Meet Zoë Sadokierski

21 June 2024
We hear from designer, writer, and creative producer Zoë Sadokierski, and welcome her as a new affiliate of SEI.
Zoë is an Associate Professor, Visual Communication at the University of Technology Sydney, who uses a research-through-design methodology, bringing her design expertise into academic work.

By Zoë Sadokierski, Associate Professor, UTS School of Design & co-director, Visualisation Institute, and Catarina Agostino, Sydney Environment Institute

Catarina Agostino: What inspired you to explore the narrative function of graphic devices in literary fiction during your PhD?

Zoë Sadokierski: While working at Allen&Unwin as an inhouse designer, one of the editors brought over a small pile of novels which included a range of graphic elements — photographs, illustrations, diagrams and experimental typography. Novels are conventionally a purely written literary form; she asked if I could explain what these graphics were 'doing'. I couldn't, but knew it was worth investigating.

I developed a range of practice-based methods to critique these ‘hybrid novels’ and argued that the graphics were functioning as literary devices, communicating in ways that words alone cannot. In part, this is due to writers having access to desktop publishing software that allows them to compose narratives with elements other than written language, but it is also do to with a need to tell stories in an increasingly visually saturated world, in ways that reflect and communicate in the visual language of that world. 

Your book "Father, Son and Other Animals" explores climate change and species extinction through the lenses of parenting and creative practice. What motivated you to tackle these themes?

My 'disorienting dilemma' was the Black Summer bushfires. I was overseas in late 2019, watching the devastation unfold in news stories and on social media. I understood intellectually what was happening, but I couldn't process it emotionally. It seemed stranger than fiction. Then as I flew home into a landscape that didn't look, feel, or smell like home, the emotional reality hit me.

I started writing and drawing to process some of these emotions. My father encouraged me to draw, as a way to anchor myself when I felt untethered. I found myself encouraging my son to draw, to help him process his observations of the world but also to have a creative outlet we could share. The book is a meditation on these intergenerational relationships, but also me trying to find ways to tell my son — and myself — stories that might ground us in place, give us pause to bear witness to the rapid changes unfolding around us.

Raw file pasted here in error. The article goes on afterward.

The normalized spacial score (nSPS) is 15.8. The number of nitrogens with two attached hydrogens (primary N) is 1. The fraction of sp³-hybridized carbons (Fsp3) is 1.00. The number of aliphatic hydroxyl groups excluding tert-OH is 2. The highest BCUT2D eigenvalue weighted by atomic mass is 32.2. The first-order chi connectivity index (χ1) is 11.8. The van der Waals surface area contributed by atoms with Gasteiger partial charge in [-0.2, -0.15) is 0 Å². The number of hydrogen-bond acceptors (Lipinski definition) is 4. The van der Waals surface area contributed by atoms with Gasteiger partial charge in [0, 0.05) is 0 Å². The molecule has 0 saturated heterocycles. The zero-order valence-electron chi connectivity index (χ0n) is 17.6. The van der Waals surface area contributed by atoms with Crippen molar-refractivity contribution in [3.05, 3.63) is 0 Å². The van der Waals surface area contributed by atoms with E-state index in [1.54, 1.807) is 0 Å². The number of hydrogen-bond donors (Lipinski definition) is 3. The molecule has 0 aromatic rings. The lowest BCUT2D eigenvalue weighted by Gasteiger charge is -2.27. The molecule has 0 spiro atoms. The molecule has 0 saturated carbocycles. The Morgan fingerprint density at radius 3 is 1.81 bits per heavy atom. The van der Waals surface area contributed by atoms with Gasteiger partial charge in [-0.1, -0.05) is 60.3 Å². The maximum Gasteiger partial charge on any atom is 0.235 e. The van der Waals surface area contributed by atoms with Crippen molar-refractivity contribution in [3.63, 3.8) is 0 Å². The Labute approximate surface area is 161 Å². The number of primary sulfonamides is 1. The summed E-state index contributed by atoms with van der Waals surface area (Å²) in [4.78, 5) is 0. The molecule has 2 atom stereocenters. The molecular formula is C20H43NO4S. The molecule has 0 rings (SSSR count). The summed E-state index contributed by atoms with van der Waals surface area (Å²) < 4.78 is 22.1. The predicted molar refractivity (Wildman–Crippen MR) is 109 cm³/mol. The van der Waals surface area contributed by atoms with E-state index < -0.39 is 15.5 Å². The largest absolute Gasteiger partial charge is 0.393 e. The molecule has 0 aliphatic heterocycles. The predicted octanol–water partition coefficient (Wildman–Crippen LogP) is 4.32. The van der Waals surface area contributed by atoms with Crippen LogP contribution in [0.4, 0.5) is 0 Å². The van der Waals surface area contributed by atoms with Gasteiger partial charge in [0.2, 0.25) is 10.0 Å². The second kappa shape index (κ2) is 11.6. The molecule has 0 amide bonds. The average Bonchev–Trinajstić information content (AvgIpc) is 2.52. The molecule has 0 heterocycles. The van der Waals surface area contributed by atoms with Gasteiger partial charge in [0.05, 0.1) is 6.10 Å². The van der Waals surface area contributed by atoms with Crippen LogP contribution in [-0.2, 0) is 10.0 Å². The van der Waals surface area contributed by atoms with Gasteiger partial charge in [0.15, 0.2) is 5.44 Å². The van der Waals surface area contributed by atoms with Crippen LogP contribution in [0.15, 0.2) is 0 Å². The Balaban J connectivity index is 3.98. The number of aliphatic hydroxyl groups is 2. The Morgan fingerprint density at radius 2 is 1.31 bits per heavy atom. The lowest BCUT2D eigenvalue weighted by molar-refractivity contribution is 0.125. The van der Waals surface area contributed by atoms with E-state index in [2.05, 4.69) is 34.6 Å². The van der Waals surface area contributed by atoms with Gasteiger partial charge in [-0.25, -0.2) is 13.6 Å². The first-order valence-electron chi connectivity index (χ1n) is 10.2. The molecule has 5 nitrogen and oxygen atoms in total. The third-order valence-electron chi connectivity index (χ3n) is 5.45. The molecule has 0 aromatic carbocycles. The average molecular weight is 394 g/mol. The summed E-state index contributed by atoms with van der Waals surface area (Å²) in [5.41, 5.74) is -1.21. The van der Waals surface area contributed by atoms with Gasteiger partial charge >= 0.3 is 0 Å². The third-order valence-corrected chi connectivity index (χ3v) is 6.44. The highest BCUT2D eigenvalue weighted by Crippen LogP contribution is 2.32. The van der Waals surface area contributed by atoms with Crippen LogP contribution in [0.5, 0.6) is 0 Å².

What role do you see visual communication playing in making complex issues intelligible to broad audiences?

We have the information to intellectually understand how our world is changing and what needs to be done to transition to a climate affected but liveable future. However, it’s complex, frightening and requires those of us in the most comfortable and privileged positions to make changes and sacrifices. This is a hard sell. Visual Communication — think advertising and campaigns — have sold us the vision of the world we inhabit. Equally, it can be used to help us imagine ourselves into alternate futures. 

How do you balance your roles as a book designer, author, and creative producer?

I don't sleep as much as I should! I’m not promoting that as a positive thing. Finding a work-life balance is incredibly important, especially in a time of environmental crisis. We're at the start of a long game, and we need to ensure we don't burn out before the really difficult work needs to be done. I’m working with urgency, across as many projects and platforms as I can, because we need some hustle if we’re going to see useful change.

One part of my work that’s not in the list above but I consider one of my most impactful activities is teaching. Being a university educator gives me access to several hundred students in lectures, and more focused session with tutorial groups, to share information and encourage activism. Teaching is a privilege, and an opportunity to instil values and attitudes in the generation who will be most affected by the coming changes.

Header image artwork provided by Zoë Sadokierski, from Persistent Table of Elements.

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